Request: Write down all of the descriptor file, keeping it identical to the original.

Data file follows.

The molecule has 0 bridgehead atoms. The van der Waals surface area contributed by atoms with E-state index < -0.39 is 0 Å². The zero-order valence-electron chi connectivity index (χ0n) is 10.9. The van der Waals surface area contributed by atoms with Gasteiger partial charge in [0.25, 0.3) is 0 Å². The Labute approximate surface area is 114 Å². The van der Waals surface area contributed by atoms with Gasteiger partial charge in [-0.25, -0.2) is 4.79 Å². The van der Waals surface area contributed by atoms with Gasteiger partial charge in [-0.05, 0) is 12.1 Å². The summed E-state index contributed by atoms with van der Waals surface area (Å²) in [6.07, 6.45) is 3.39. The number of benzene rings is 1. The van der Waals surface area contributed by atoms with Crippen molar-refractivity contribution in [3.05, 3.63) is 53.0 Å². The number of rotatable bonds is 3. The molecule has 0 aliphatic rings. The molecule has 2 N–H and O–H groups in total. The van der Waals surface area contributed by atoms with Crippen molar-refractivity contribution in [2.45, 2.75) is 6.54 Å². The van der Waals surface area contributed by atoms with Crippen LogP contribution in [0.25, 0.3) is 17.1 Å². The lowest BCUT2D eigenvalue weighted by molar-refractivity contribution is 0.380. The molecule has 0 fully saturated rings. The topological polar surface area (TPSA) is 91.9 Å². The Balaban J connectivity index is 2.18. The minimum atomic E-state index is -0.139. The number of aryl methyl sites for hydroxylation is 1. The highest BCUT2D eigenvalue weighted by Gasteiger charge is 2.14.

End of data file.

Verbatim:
The molecule has 0 bridgehead atoms. The van der Waals surface area contributed by atoms with E-state index < -0.39 is 0 Å². The zero-order valence-electron chi connectivity index (χ0n) is 10.9. The van der Waals surface area contributed by atoms with Gasteiger partial charge in [0.25, 0.3) is 0 Å². The Labute approximate surface area is 114 Å². The van der Waals surface area contributed by atoms with Gasteiger partial charge in [-0.25, -0.2) is 4.79 Å². The van der Waals surface area contributed by atoms with Gasteiger partial charge in [-0.05, 0) is 12.1 Å². The summed E-state index contributed by atoms with van der Waals surface area (Å²) in [6.07, 6.45) is 3.39. The number of benzene rings is 1. The van der Waals surface area contributed by atoms with Crippen molar-refractivity contribution in [3.05, 3.63) is 53.0 Å². The number of rotatable bonds is 3. The molecule has 0 aliphatic rings. The molecule has 2 N–H and O–H groups in total. The van der Waals surface area contributed by atoms with Crippen molar-refractivity contribution in [2.45, 2.75) is 6.54 Å². The van der Waals surface area contributed by atoms with Crippen LogP contribution in [0.25, 0.3) is 17.1 Å². The lowest BCUT2D eigenvalue weighted by molar-refractivity contribution is 0.380. The molecule has 0 fully saturated rings. The topological polar surface area (TPSA) is 91.9 Å². The Balaban J connectivity index is 2.18. The minimum atomic E-state index is -0.139. The number of aryl methyl sites for hydroxylation is 1. The highest BCUT2D eigenvalue weighted by Gasteiger charge is 2.14.